The ailing New Jersey Democratic Party chose him as its gubernatorial candidate in 1953, and he achieved a surprise victory, boosted by a minor scandal surrounding his opponent, Paul L. Troast. Meyner's first term was marked by strong support for state education and a general restructuring of the government. While in his first term as Governor, Meyner uncovered Employment Security Division Director (and former governor) Harold G. Hoffman's massive corruption scam, and suspended Hoffman on March 18, 1954. Meyner defeated Malcolm Forbes handily in 1957 in his bid for re-election.

In 1958, Time Magazine recognized Meyner as a potential candidate for the 1960 Democratic presidential nomination, and featured him on the cover of their November 24 edition of that year (along with five other noteworthy Democrats, including John F. Kennedy and Lyndon B. Johnson).

At the 1960 Democratic National Convention Meyner received 43 votes for president, finishing fifth behind John F. Kennedy (806 votes), Lyndon Johnson (409 votes), Stuart Symington (86 votes) and Adlai Stevenson (79.5 votes) and just ahead of Hubert Humphrey who received 41 votes.

At the time, New Jersey's constitution prohibited governors from serving more than two consecutive terms, but did not place a limit on the total number of terms. After his Democratic successor, Richard J. Hughes had served two terms and was unable to run for a third, the Democratic Party turned back to Meyner as their gubernatorial candidate in 1969. But after 16 years of Democratic administrations, Republican William T. Cahill won election over Meyner.

Marriage[edit]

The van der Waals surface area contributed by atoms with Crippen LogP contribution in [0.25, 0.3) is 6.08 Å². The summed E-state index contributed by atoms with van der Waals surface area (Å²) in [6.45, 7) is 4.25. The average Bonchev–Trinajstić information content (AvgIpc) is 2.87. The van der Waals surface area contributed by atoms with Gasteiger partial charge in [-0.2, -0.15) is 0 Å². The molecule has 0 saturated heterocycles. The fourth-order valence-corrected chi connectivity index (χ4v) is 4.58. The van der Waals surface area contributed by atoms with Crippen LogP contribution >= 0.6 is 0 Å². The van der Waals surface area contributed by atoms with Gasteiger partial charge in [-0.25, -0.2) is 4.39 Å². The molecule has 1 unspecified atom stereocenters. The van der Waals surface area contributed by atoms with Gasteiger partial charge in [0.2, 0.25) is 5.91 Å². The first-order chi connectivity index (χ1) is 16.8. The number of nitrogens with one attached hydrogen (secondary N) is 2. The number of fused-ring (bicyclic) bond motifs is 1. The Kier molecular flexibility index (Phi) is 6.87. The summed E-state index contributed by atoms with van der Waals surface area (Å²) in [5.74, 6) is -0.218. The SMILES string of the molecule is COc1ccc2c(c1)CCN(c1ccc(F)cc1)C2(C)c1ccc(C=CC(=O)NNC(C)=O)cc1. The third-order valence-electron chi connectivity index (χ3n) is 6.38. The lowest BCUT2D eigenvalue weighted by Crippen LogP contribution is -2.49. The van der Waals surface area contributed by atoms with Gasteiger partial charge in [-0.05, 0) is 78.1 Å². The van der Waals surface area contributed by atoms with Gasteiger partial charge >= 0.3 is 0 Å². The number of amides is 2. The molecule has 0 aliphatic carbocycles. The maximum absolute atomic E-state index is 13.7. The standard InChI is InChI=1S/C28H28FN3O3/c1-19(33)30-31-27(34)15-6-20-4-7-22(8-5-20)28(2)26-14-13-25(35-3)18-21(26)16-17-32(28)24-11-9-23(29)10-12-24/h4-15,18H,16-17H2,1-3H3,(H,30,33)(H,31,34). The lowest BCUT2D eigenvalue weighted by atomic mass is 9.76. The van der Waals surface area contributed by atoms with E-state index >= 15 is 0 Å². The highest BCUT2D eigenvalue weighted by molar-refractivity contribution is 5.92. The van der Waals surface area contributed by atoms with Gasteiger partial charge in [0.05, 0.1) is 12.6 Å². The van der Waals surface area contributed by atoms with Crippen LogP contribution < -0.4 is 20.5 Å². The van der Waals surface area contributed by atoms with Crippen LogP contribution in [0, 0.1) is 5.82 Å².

Meyner's wife whom he married on Jan 19, 1957 in Oberlin, Ohio, Helen Stevenson Meyner served in the U.S. House of Representatives from 1975 until 1979.

Death[edit]

He had a stroke in 1986 and died on May 27, 1990, in Captiva, Florida.[3] Meyner was cremated and his ashes are at Phillipsburg Cemetery in Phillipsburg.

References[edit]

  1. ^ a b c d "Robert Baumle Meyner". Lafayette College. Retrieved March 27, 2010. 
  2. ^ http://meynercenter.lafayette.edu/about-the-center/robert-b-meyner/ Robert B. Meyner], The Robert B. & Helen S. Meyner Center for the Study of State & Local Government, Lafayette College. Accessed March 14, 2011. "During his early childhood, Robert Meyner's family moved to Pennsylvania, and then to Phillipsburg and Paterson, New Jersey, and finally settled back in Phillipsburg in 1922, where the family lived in the house on Lincoln Avenue built by Robert Meyner's grandfather, Robert B. Meyner.... Robert Meyner was graduated from Phillipsburg High School in 1926, where he was class valedictorian and a member of the debating team."
  3. ^ King, Wayne (May 29, 1990). "Robert B. Meyner Is Dead at 81; Flamboyant New Jersey Governor". The New York Times. Retrieved March 27, 2010. Robert B. Meyner, who revitalized the Democratic Party in New Jersey and rose to national prominence during two terms as Governor in the 1950's and early 60's, died Sunday at his home in Captiva, Fla., after a long illness. He was 81 years old and had been in declining health since suffering a stroke in 1986. 

External links[edit]

Political offices
Preceded by
Alfred E. Driscoll
Governor of New Jersey
January 19, 1954 – January 16, 1962
Succeeded by
Richard J. Hughes
Party political offices
Preceded by
Elmer H. Wene
Democratic Nominee for Governor of New Jersey
1953, 1957
Succeeded by
Richard J. Hughes
Preceded by
Richard J. Hughes
Democratic Nominee for Governor of New Jersey
1969
Succeeded by
Brendan Byrne